SAN FRANCISCO - Bank of America Corp. Thursday gave the first indication of what a recent nationwide restructuring will mean for its most populous state, announcing a new senior management structure for California that promoted two executives and prompted the resignation of a third.

Liam E. McGee, formerly head of southern California for Bank of America, has been named to a new statewide position as president of Bank of America, California. Connie Beck, Mr. McGee's counterpart in Northern California, was named head of the company's western regional private bank. Ms. Beck will keep her position as senior banking executive for the northern region for local philanthropic duties.

All this leaves Kathleen Brown, the former California state treasurer who joined Bank of America's investment management group in 1995, on the outs. She resigned as the president of the private bank's western region.

At the same time, the bank announced a nationwide restructuring of its private bank. Ms. Brown's counterpart in the eastern region, William Helms, also plans to leave the bank, said spokeswoman Patricia K. Campbell. The 10 regions within Private Bank East and Private Bank West have been consolidated to five regions, each with a regional executive at the head. These executives currently report to Owen G. "Bob" Shell, head of Bank of America Asset Management.

But the bank has started an external search for a person to fill the new position of president of the private bank nationwide, the spokeswoman said.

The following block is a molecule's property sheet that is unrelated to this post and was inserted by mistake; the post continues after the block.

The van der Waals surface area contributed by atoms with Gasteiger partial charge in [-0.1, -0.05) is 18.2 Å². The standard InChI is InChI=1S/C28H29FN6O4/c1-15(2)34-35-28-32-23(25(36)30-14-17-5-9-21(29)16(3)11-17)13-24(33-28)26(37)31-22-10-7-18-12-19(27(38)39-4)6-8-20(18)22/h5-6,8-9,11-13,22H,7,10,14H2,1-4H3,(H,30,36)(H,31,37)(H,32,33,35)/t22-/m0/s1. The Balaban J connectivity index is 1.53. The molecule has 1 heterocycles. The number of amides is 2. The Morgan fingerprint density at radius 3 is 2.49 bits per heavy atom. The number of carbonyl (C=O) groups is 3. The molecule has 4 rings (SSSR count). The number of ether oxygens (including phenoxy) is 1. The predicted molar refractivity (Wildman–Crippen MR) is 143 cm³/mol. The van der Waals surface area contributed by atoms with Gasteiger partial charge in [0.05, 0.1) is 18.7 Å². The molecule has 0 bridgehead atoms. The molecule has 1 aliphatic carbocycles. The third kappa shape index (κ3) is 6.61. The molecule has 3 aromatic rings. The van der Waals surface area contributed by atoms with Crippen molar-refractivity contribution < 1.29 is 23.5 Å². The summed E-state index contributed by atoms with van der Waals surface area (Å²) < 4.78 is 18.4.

Ms. Brown said in a statement, "In this period of change, it is time for me to leave Bank of America and my good colleagues to find challenges and rewards elsewhere." She is one of the more politically connected bankers in the state; both her father and brother are former California governors.

Last week, the Charlotte, N.C., bank said it would layoff between 9,000 to 10,000 of its employees nationwide, mostly from the middle and senior management ranks swollen after years of acquisitions. Cost-savings are to be spent on boosting revenues in key areas like e-commerce and investment management.

In an interview, Mr. McGee, 45, said the decision to name a single person in charge of California came from a decision to have "spans of control" nationwide.

Mr. McGee, 45, said that he will concentrate on increasing the bank's market share in the state, particularly within the small business sector and the premier bank, a part of the retail bank that services high-net-worth individuals who fall below the qualifying threshold for the private bank.

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